“My premise is that we are all born with immense natural talents but that too few people discover what they are and even fewer develop them properly. Ironically one of the main reasons for this massive waste of talent is the very process that is meant to develop it: education.” – Sir Kenneth Robinson
“If you gonna spread Mathematics,… Spread it right!” – Wu-Tang Clan
Divergent thinking sits on the opposite side of the ‘logic’ spectrum from convergent thinking. A formal process for discovering multiple solutions, Divergent thinking, is a great procedure for those prone to scientific discovery. Rather than using the process of deduction, divergent thinkers attempt to develop multiple solutions to a problem. However, our education system in the US is built on the logical premises of convergent thinking. In the science and math courses we teach in secondary level schools, students are expected to deduce info down to a single correct answer. ‘Scantron’ sheets, and the companies that make them, have enjoyed the convergent approach to core education. STEM centric school curricula undoubtedly focus on getting to ‘the right answer’. ‘A’, ‘B’, ‘C’, ‘D’, or ‘E’? It should be ironic then that STEM’s deduction process of ‘narrowing in’ down to a single correct answer may not jive with the most successful scientists we’ve produced.
Consider the honorable ‘Plant Doctor’, George Washington Carver. Born a slave in 1864, Mr. Carver is recognized in history, especially during Black History Month, as the father of the peanut and sweet potato. With over 300 innovations for the peanut and 100 with the sweet potato, the infamous scientist, George W. Carver, is a model of divergent thinking!
During his science career, George was sought after by Booker T. Washington, Henry Ford, and Thomas Edison. Booker T. Washington recruited Mr. Carver to academia at Tuskegee University in pursuit of sustainable inventions for self-sufficiency for freed and former slaves. Henry Ford consulted with Mr. Carver about alternative fuel forms from soybeans. Thomas Edison offered Mr. Carver assistant positions under his personal tutelage.
The innovator of ‘crop rotation’ was incessantly intent on helping his race rise up from slavery. Legendary Columbia University professor of African-American Studies, Dr. Manning Marable said, “George Washington Carver wanted to turn science into products that benefited black farmers”. Mr. Carver, the first black student at Iowa State University, led a scientist’s career for over 50 years. A noted inventor, botanist, and chemist, George Washington Carver’s life actually necessitates a pause about his propensity toward divergent thinking.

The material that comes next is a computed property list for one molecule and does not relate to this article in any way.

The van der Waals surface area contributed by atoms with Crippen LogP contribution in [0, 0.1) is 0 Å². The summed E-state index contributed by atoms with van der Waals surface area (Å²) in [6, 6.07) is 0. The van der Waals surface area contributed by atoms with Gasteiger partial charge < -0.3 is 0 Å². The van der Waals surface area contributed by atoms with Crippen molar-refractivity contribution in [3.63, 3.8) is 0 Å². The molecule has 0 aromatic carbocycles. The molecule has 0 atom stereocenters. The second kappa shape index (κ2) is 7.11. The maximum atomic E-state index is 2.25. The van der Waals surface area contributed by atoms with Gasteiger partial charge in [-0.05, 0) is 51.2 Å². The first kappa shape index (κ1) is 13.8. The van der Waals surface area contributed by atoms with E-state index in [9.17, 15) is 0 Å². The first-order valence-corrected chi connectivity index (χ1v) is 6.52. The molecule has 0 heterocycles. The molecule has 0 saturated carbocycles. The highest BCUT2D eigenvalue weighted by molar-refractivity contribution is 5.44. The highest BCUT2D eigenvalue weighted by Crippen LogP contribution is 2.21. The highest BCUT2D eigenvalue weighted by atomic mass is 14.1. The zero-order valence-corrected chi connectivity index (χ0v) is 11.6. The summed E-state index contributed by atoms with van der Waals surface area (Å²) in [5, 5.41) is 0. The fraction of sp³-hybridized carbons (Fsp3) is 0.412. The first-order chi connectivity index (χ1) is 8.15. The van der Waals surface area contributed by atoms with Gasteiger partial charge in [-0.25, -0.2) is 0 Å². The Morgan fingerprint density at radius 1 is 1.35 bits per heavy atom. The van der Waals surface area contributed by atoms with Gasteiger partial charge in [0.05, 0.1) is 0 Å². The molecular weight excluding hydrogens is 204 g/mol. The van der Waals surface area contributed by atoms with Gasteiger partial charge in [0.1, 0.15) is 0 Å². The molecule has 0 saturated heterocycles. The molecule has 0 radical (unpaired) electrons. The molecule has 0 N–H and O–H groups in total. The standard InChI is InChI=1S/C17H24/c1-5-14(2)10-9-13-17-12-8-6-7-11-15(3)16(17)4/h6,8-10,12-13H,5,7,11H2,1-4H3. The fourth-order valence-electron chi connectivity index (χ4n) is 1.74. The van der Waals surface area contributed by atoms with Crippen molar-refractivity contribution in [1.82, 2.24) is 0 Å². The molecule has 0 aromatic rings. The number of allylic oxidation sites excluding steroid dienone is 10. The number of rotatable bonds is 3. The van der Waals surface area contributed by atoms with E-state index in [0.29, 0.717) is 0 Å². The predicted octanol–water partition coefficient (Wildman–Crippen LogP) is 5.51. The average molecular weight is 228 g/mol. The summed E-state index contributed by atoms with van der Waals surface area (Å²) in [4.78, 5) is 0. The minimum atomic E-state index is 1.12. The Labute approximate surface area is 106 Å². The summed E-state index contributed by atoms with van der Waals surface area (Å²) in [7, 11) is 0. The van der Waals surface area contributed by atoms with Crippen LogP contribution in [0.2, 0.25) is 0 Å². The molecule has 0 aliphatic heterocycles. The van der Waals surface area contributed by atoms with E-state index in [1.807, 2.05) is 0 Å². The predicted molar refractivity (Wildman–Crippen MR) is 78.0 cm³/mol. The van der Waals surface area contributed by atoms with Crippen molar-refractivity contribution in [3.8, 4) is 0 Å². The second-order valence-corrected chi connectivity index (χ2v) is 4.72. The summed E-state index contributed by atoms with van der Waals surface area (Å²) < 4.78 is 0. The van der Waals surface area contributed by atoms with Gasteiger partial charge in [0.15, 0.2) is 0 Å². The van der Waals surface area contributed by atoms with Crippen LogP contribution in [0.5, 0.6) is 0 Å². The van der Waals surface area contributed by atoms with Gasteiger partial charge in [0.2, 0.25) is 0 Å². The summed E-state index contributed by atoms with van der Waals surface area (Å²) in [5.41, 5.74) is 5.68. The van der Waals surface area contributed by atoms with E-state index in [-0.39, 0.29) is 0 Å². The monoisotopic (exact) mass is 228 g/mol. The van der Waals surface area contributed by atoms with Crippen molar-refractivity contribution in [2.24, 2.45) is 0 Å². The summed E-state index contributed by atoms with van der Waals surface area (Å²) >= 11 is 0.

Although infrequently noted, Mr. Carver’s education actually began as an artist!
In 1890, before his enrollment at Iowa State, George attended Simpson College in Iowa where he studied art and music. At Simpson, he became a standout painter and pianist. In fact, it was per his painting instructor’s recommendation that he went on to study botany at Iowa State. While excelling in painting at Simpson, George developed an affinity for painting plants and nature scenes.
“Picasso once said that all children are born artists: the problem is to remain an artist as we grow up. Creativity is not solely to do with the arts or about being an artist, but I believe profoundly that we don’t grow into creativity; we grow out of it. Often we are educated out of it. Creativity is a multi-faceted process. It involves many ordinary abilities and some specialized skills and techniques; it can be fostered by many different ways of thinking, and it draws on critical judgment as well as imagination, intuition and often gut feelings.” – Sir Kenneth Robinson in “Out of our Minds”
George Washington Carver’s ability to discover multiple uses of plants, through the scientific methods, is a testament to divergent thinking. His inclinations for divergent thinking have a lot to teach us about STEAM (Science, Technology, Engineering, ARTS, and Math) vs. STEM (STEAM minus the ARTS). Our education policy makers should be studying the historical successes of America’s innovators and the backgrounds that contributed to them.
“..track records ranks us with the exceptional extreme complex physics, high technical/ The truth is usually seen and rarely heard. What’s more dangerous than hatred is the word..” – GZA/ Genius of Wu-Tang Clan